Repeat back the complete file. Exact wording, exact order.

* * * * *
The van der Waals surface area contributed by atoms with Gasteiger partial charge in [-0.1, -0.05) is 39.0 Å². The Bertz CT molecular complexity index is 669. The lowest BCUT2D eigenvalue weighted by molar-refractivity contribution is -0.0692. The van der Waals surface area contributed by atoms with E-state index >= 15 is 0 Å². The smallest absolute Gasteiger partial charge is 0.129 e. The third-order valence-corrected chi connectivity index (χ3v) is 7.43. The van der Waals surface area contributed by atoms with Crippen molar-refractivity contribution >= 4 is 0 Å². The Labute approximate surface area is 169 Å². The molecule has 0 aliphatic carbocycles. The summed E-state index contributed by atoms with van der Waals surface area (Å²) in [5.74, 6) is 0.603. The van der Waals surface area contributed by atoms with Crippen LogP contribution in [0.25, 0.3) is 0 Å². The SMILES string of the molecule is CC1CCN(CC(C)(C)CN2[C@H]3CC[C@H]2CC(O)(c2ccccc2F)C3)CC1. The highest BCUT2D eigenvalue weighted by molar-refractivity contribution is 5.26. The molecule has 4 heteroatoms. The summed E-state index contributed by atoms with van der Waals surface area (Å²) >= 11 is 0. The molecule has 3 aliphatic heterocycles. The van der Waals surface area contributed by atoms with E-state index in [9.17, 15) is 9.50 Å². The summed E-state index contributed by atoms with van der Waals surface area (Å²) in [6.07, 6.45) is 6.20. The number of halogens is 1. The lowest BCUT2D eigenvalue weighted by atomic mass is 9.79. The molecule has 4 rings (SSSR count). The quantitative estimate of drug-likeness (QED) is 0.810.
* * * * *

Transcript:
The van der Waals surface area contributed by atoms with Gasteiger partial charge in [-0.1, -0.05) is 39.0 Å². The Bertz CT molecular complexity index is 669. The lowest BCUT2D eigenvalue weighted by molar-refractivity contribution is -0.0692. The van der Waals surface area contributed by atoms with E-state index >= 15 is 0 Å². The smallest absolute Gasteiger partial charge is 0.129 e. The third-order valence-corrected chi connectivity index (χ3v) is 7.43. The van der Waals surface area contributed by atoms with Crippen molar-refractivity contribution >= 4 is 0 Å². The Labute approximate surface area is 169 Å². The molecule has 0 aliphatic carbocycles. The summed E-state index contributed by atoms with van der Waals surface area (Å²) in [5.74, 6) is 0.603. The van der Waals surface area contributed by atoms with Crippen LogP contribution in [0.25, 0.3) is 0 Å². The SMILES string of the molecule is CC1CCN(CC(C)(C)CN2[C@H]3CC[C@H]2CC(O)(c2ccccc2F)C3)CC1. The highest BCUT2D eigenvalue weighted by molar-refractivity contribution is 5.26. The molecule has 4 heteroatoms. The summed E-state index contributed by atoms with van der Waals surface area (Å²) >= 11 is 0. The molecule has 3 aliphatic heterocycles. The van der Waals surface area contributed by atoms with E-state index in [9.17, 15) is 9.50 Å². The summed E-state index contributed by atoms with van der Waals surface area (Å²) in [6.07, 6.45) is 6.20. The number of halogens is 1. The lowest BCUT2D eigenvalue weighted by atomic mass is 9.79. The molecule has 4 rings (SSSR count). The quantitative estimate of drug-likeness (QED) is 0.810.